It’s just past midnight. The dim glow of an iPhone is the only light in the room. A thumb swipes routinely swipes upward. After thirty seconds, the grid ends. “UNLOCK MORE GUYS.” Almost mechanically, the thumb taps the top of the screen and the process repeats. All the while, while the body operates free of cognition, there is a little voice screaming in my head: delete your fucking grindr.

Of the many things to be said of 2020, I find one sentiment universally relatable: this year has asked a lot of us. In battling both a global pandemic and systemic racial injustice, all of us have had to exert some additional labor, be it emotional or physical. This means that many of us are also trying to check-out when we can. A good book, a netflix binge, or a long yoga session can be a great opportunity for some solo escapism, but we sometimes need a little community, too. For many queer men and trans/non-binary folks, Grindr has long served such a purpose.

Grindr continues to urge users to stay home and stay safe, but in a remote world, it has done all it can to keep people connected. In addition to its being an online hub for gay networking, flirting, and dating, Grindr has added virtual events suich as drag shows and celebrity interviews. On its surface, it’s the perfect place for people to coalesce around a shared culture, feel safe, and maybe even share that quarantine booty pic. However, for many queer people of color (QPOC), Grindr all too often contributes to the alienatation from which we are trying to find shelter. The reason? Grindr dudes are really racist.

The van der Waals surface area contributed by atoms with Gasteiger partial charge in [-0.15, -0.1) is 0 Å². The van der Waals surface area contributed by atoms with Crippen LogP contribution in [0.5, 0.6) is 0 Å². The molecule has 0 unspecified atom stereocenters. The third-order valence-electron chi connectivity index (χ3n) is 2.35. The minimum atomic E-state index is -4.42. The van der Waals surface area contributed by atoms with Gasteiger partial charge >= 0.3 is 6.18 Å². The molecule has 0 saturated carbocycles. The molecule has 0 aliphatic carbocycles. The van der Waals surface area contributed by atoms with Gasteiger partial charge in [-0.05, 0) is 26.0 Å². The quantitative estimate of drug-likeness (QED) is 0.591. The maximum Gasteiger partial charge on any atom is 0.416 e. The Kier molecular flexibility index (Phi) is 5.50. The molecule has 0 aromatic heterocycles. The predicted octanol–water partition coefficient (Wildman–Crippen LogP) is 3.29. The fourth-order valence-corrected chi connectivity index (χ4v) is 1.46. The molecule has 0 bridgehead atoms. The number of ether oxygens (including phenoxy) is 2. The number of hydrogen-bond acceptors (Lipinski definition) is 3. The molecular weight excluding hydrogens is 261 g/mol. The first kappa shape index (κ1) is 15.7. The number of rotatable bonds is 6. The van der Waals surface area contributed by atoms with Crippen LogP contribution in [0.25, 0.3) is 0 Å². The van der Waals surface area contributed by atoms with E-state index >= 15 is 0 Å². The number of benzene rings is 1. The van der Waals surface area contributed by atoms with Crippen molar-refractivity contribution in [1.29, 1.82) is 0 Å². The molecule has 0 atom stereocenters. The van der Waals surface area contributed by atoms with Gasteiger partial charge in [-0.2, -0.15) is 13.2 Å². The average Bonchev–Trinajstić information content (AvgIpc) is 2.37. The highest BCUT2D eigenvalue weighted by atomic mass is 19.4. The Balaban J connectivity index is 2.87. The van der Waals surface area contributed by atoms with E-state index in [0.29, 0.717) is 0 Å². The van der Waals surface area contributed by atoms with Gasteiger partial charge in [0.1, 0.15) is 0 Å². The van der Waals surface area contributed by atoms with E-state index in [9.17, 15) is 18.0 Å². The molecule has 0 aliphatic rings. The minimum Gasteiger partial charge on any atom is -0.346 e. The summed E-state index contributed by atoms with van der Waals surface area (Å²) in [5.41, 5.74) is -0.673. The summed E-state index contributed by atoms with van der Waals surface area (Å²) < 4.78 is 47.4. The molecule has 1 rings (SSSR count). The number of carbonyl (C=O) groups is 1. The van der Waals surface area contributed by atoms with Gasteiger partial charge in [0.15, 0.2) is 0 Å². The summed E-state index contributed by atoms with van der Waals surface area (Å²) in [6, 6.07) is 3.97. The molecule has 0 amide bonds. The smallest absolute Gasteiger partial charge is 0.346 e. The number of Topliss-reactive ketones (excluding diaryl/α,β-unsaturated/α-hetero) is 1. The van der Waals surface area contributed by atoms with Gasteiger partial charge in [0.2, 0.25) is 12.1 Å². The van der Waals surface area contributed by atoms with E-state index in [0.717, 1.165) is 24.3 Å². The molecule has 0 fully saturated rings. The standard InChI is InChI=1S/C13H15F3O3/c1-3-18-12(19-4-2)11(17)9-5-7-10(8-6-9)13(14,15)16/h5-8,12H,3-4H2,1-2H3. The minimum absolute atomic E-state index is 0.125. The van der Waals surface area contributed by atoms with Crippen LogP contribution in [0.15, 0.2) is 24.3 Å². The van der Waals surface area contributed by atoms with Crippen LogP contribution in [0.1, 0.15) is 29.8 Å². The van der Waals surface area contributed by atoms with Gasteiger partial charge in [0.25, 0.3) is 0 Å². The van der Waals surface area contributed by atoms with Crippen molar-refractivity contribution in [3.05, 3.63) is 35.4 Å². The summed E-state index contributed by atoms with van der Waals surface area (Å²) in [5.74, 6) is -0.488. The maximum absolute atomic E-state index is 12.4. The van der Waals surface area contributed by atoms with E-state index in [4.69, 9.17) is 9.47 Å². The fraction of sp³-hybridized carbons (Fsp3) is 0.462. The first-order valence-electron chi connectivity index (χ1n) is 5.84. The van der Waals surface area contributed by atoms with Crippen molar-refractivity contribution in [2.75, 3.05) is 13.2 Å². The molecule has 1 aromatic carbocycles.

This is not a new phenomenon. Since its release in 2009, the app has ultimately been seen as a venue for men to advertise their sexual preferences in hopes of finding their Mr. Right Now. Almost immediately, these preferences were racialized or otherwise discriminatory. Depending on your location, sometimes more than half of user profiles will have a “wish list”, explicitly stating either an interest in or aversion to such categories as “fatties,” “femmes,” “Asians,” and “Blacks.” In fact, such preferencing and objectification is prevalent enough to have inspired the creation of a website to call out those who perpetuate it. ‘Douchebags of Grindr’ is a mural of profiles all displaying some sort of sexual discrimination (e.g. “Please be white”).